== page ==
coding for middle school students

As middle school educators know, it can be tough to keep students engaged. STEM subjects like coding sometimes get a bad rap, with many students complaining that they feel bored or that the subject matter is “too hard”.

However, coding can be exciting when students approach it with the right mindset.

Studies have shown that children learn more when they are enjoying themselves or experiencing something new. Having fun motivates students to stay engaged in whatever they’re learning.

So, how can you make learning to code fun for students?

We’d like to share some suggestions to get students excited about coding.

1. Give Students Opportunities for Small Wins While Learning to Code

People, including children, tend to be more engaged when they see that they are making progress.

With coding, it’s easy to get caught up in a single, large project or spend a long time focusing on syntax without any tangible results. Technology educators must proactively provide opportunities for “small wins” — small but meaningful projects that reward students with tangible results of their projects.

If a class goal is to have students build a simple website by the end of the class, have them add new features as they learn about new code elements or functions. If the goal is to teach students the basics of programming in Java, have them build simple games, drawings, and other programs every week or so.

By consistently experiencing the joys of tangible success, students will stay excited to learn more.

2. Emphasize the Creative Potential of Writing Code

American culture often stereotypes computer programmers as math nerds. But in reality, coding is about creating and making ideas come to life just as much as it is about math and logic.

From the first day of class, educators should strive to make students aware of the creative potential of coding. Give students real-world examples of how they might use the concepts they are learning in class. Have them experiment with their code to change the appearance or function of a project they are working on.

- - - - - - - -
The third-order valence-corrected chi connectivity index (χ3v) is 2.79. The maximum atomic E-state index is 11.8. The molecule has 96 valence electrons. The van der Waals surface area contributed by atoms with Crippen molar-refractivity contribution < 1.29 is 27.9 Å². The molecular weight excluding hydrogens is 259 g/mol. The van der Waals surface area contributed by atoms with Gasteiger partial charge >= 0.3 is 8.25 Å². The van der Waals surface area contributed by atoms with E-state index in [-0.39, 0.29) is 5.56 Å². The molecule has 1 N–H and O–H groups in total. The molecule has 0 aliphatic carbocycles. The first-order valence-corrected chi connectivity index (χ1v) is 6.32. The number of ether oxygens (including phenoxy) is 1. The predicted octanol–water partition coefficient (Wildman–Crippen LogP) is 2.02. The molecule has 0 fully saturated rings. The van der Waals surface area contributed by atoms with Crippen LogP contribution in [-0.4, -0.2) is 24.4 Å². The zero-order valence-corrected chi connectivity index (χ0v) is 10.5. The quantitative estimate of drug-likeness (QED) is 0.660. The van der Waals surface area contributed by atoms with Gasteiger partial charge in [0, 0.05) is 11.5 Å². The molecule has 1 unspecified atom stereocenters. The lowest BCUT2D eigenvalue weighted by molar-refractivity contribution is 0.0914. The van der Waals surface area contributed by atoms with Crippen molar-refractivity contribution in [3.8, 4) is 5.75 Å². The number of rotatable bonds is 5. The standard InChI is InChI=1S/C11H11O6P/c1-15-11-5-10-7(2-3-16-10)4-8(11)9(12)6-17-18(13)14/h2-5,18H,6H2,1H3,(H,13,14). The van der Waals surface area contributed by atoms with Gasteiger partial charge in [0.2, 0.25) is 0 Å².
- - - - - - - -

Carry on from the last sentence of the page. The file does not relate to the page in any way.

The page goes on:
As students build their skills, they can begin to make their own drawings, games, websites, robots, and even apps. What could be more creative than that?

3. Encourage Personal Coding Projects

Coding is an incredibly versatile skill. It can be used to animate videos, develop apps for phones and computers, predict the weather, improve healthcare systems, and more. Even at a beginner level, there is a wide variety of projects students can take on.

The best learning happens when students work on something they are excited about. So why not encourage students to choose their own projects?

Beginner HTML students create simple additions to a website. Students learning Java can make simple games for themselves.

When a student works on something they are truly passionate about, they’re sure to learn more — and that much more likely to continue using their skills in the future.

4. Ramp Up the Fun with Coding Games

Games not only make learning fun, but also help students learn more effectively.

Gamification often increases student engagement, makes it easier for teachers to track progress, and rewards students for their learning progress. Multiplayer games can be even more beneficial since they leverage the motivation of peer competition.

To help students learn coding more effectively, look for ed tech that incorporates games into the learning process. There are plenty of education platforms out there that use games to teach concepts or keep students engaged in practice.

Our favorite gamified coding education platform is Yeti Code, which enables students to practice coding in a unique multiplayer game environment. Students can learn on their own with single player games, then play against each other and motivate each other to progress.

Students enjoying the game will thank you for making coding fun — and best of all, they’ll learn more!

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